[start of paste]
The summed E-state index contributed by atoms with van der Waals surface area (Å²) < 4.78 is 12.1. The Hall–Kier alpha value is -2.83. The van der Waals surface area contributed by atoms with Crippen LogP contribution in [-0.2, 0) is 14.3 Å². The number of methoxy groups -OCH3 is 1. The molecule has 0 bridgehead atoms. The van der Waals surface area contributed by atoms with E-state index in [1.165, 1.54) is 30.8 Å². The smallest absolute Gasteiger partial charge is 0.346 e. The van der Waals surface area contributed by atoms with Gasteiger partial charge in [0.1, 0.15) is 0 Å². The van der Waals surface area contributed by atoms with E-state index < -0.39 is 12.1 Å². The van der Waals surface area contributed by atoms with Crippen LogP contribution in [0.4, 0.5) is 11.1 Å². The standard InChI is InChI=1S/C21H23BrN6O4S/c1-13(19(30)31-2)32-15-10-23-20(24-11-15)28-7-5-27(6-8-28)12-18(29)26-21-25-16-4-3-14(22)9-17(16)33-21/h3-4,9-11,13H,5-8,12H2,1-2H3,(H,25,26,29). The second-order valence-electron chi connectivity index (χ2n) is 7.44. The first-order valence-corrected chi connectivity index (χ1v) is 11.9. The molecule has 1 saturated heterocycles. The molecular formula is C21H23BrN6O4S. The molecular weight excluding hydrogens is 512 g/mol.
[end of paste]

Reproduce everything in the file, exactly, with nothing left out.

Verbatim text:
The summed E-state index contributed by atoms with van der Waals surface area (Å²) < 4.78 is 12.1. The Hall–Kier alpha value is -2.83. The van der Waals surface area contributed by atoms with Crippen LogP contribution in [-0.2, 0) is 14.3 Å². The number of methoxy groups -OCH3 is 1. The molecule has 0 bridgehead atoms. The van der Waals surface area contributed by atoms with E-state index in [1.165, 1.54) is 30.8 Å². The smallest absolute Gasteiger partial charge is 0.346 e. The van der Waals surface area contributed by atoms with Gasteiger partial charge in [0.1, 0.15) is 0 Å². The van der Waals surface area contributed by atoms with E-state index < -0.39 is 12.1 Å². The van der Waals surface area contributed by atoms with Crippen LogP contribution in [0.4, 0.5) is 11.1 Å². The standard InChI is InChI=1S/C21H23BrN6O4S/c1-13(19(30)31-2)32-15-10-23-20(24-11-15)28-7-5-27(6-8-28)12-18(29)26-21-25-16-4-3-14(22)9-17(16)33-21/h3-4,9-11,13H,5-8,12H2,1-2H3,(H,25,26,29). The second-order valence-electron chi connectivity index (χ2n) is 7.44. The first-order valence-corrected chi connectivity index (χ1v) is 11.9. The molecule has 1 saturated heterocycles. The molecular formula is C21H23BrN6O4S. The molecular weight excluding hydrogens is 512 g/mol.